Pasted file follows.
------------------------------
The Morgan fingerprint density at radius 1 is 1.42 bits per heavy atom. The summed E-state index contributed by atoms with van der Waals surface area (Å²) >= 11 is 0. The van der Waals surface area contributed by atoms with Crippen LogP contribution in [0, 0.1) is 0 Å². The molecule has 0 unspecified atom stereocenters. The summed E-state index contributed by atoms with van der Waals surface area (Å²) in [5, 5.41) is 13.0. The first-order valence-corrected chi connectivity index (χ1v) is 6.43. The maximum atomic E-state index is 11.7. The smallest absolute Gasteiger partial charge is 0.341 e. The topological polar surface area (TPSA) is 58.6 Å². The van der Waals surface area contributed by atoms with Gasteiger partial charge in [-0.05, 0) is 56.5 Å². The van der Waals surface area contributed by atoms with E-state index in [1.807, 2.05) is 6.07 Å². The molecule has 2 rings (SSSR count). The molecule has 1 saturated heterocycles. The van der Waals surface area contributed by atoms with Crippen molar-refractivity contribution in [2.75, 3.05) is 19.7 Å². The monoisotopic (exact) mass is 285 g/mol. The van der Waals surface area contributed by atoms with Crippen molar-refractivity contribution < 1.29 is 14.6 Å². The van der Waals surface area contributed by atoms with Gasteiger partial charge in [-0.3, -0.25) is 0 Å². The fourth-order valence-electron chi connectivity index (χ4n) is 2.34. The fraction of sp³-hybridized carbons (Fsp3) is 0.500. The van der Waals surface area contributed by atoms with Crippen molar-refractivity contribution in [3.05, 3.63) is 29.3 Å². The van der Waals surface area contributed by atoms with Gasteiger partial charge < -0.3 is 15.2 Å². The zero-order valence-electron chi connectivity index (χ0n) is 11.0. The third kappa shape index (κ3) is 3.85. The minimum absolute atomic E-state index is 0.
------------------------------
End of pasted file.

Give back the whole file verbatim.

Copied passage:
The Morgan fingerprint density at radius 1 is 1.42 bits per heavy atom. The summed E-state index contributed by atoms with van der Waals surface area (Å²) >= 11 is 0. The van der Waals surface area contributed by atoms with Crippen LogP contribution in [0, 0.1) is 0 Å². The molecule has 0 unspecified atom stereocenters. The summed E-state index contributed by atoms with van der Waals surface area (Å²) in [5, 5.41) is 13.0. The first-order valence-corrected chi connectivity index (χ1v) is 6.43. The maximum atomic E-state index is 11.7. The smallest absolute Gasteiger partial charge is 0.341 e. The topological polar surface area (TPSA) is 58.6 Å². The van der Waals surface area contributed by atoms with Gasteiger partial charge in [-0.05, 0) is 56.5 Å². The van der Waals surface area contributed by atoms with E-state index in [1.807, 2.05) is 6.07 Å². The molecule has 2 rings (SSSR count). The molecule has 1 saturated heterocycles. The van der Waals surface area contributed by atoms with Crippen molar-refractivity contribution in [2.75, 3.05) is 19.7 Å². The monoisotopic (exact) mass is 285 g/mol. The van der Waals surface area contributed by atoms with Crippen molar-refractivity contribution < 1.29 is 14.6 Å². The van der Waals surface area contributed by atoms with Gasteiger partial charge in [-0.3, -0.25) is 0 Å². The fourth-order valence-electron chi connectivity index (χ4n) is 2.34. The fraction of sp³-hybridized carbons (Fsp3) is 0.500. The van der Waals surface area contributed by atoms with Crippen molar-refractivity contribution in [3.05, 3.63) is 29.3 Å². The van der Waals surface area contributed by atoms with Gasteiger partial charge < -0.3 is 15.2 Å². The zero-order valence-electron chi connectivity index (χ0n) is 11.0. The third kappa shape index (κ3) is 3.85. The minimum absolute atomic E-state index is 0.